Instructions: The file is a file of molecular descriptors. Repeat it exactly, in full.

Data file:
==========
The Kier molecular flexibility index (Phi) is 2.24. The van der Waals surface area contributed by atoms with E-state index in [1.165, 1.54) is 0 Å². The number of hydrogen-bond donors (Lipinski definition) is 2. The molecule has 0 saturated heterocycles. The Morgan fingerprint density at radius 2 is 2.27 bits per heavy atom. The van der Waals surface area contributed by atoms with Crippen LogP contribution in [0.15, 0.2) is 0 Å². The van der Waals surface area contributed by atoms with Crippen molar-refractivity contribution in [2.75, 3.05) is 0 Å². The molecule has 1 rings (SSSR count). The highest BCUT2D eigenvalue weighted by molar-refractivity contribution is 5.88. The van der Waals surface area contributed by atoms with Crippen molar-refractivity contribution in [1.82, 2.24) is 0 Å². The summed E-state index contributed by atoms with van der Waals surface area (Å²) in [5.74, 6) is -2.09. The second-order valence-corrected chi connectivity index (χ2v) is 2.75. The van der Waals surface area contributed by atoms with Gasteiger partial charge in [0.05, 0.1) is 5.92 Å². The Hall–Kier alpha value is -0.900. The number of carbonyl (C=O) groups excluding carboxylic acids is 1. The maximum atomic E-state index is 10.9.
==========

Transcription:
The Kier molecular flexibility index (Phi) is 2.24. The van der Waals surface area contributed by atoms with E-state index in [1.165, 1.54) is 0 Å². The number of hydrogen-bond donors (Lipinski definition) is 2. The molecule has 0 saturated heterocycles. The Morgan fingerprint density at radius 2 is 2.27 bits per heavy atom. The van der Waals surface area contributed by atoms with Crippen LogP contribution in [0.15, 0.2) is 0 Å². The van der Waals surface area contributed by atoms with Crippen molar-refractivity contribution in [2.75, 3.05) is 0 Å². The molecule has 1 rings (SSSR count). The highest BCUT2D eigenvalue weighted by molar-refractivity contribution is 5.88. The van der Waals surface area contributed by atoms with Crippen molar-refractivity contribution in [1.82, 2.24) is 0 Å². The summed E-state index contributed by atoms with van der Waals surface area (Å²) in [5.74, 6) is -2.09. The second-order valence-corrected chi connectivity index (χ2v) is 2.75. The van der Waals surface area contributed by atoms with Gasteiger partial charge in [0.05, 0.1) is 5.92 Å². The Hall–Kier alpha value is -0.900. The number of carbonyl (C=O) groups excluding carboxylic acids is 1. The maximum atomic E-state index is 10.9.